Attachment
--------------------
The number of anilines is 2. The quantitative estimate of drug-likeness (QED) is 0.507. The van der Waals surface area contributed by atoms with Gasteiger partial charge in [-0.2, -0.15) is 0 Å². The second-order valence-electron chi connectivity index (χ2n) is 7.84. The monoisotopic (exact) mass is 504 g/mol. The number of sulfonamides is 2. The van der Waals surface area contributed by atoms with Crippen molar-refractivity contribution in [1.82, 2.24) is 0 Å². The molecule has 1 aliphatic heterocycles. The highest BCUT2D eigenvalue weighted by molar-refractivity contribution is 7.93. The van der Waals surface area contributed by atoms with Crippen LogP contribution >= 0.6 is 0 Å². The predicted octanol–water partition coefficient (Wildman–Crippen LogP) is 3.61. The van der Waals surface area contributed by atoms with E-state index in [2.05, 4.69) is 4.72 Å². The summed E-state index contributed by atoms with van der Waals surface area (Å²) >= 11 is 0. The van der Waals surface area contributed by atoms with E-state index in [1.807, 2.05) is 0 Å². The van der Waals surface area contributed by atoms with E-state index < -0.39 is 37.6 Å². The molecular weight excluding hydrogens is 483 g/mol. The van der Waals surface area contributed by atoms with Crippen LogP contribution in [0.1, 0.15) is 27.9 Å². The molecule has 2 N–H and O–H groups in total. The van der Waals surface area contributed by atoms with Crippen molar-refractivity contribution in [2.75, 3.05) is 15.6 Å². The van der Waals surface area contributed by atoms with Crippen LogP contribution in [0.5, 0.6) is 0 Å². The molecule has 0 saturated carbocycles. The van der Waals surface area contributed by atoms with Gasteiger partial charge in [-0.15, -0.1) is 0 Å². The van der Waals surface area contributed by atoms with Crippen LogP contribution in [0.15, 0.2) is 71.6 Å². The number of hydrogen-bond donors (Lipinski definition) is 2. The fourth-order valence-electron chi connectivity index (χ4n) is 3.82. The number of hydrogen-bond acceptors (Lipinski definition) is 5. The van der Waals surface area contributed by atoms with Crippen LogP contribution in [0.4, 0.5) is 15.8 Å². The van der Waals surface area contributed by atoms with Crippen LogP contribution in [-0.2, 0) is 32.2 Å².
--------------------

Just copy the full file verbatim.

The number of anilines is 2. The quantitative estimate of drug-likeness (QED) is 0.507. The van der Waals surface area contributed by atoms with Gasteiger partial charge in [-0.2, -0.15) is 0 Å². The second-order valence-electron chi connectivity index (χ2n) is 7.84. The monoisotopic (exact) mass is 504 g/mol. The number of sulfonamides is 2. The van der Waals surface area contributed by atoms with Crippen molar-refractivity contribution in [1.82, 2.24) is 0 Å². The molecule has 1 aliphatic heterocycles. The highest BCUT2D eigenvalue weighted by molar-refractivity contribution is 7.93. The van der Waals surface area contributed by atoms with Crippen LogP contribution >= 0.6 is 0 Å². The predicted octanol–water partition coefficient (Wildman–Crippen LogP) is 3.61. The van der Waals surface area contributed by atoms with E-state index in [2.05, 4.69) is 4.72 Å². The summed E-state index contributed by atoms with van der Waals surface area (Å²) >= 11 is 0. The van der Waals surface area contributed by atoms with E-state index in [1.807, 2.05) is 0 Å². The van der Waals surface area contributed by atoms with E-state index < -0.39 is 37.6 Å². The molecular weight excluding hydrogens is 483 g/mol. The van der Waals surface area contributed by atoms with Crippen LogP contribution in [0.1, 0.15) is 27.9 Å². The molecule has 2 N–H and O–H groups in total. The van der Waals surface area contributed by atoms with Crippen molar-refractivity contribution in [2.75, 3.05) is 15.6 Å². The van der Waals surface area contributed by atoms with Crippen LogP contribution in [0.5, 0.6) is 0 Å². The molecule has 0 saturated carbocycles. The van der Waals surface area contributed by atoms with Gasteiger partial charge in [-0.15, -0.1) is 0 Å². The van der Waals surface area contributed by atoms with Crippen LogP contribution in [0.15, 0.2) is 71.6 Å². The number of hydrogen-bond donors (Lipinski definition) is 2. The fourth-order valence-electron chi connectivity index (χ4n) is 3.82. The number of hydrogen-bond acceptors (Lipinski definition) is 5. The van der Waals surface area contributed by atoms with Crippen LogP contribution in [0.4, 0.5) is 15.8 Å². The van der Waals surface area contributed by atoms with Crippen LogP contribution in [-0.2, 0) is 32.2 Å².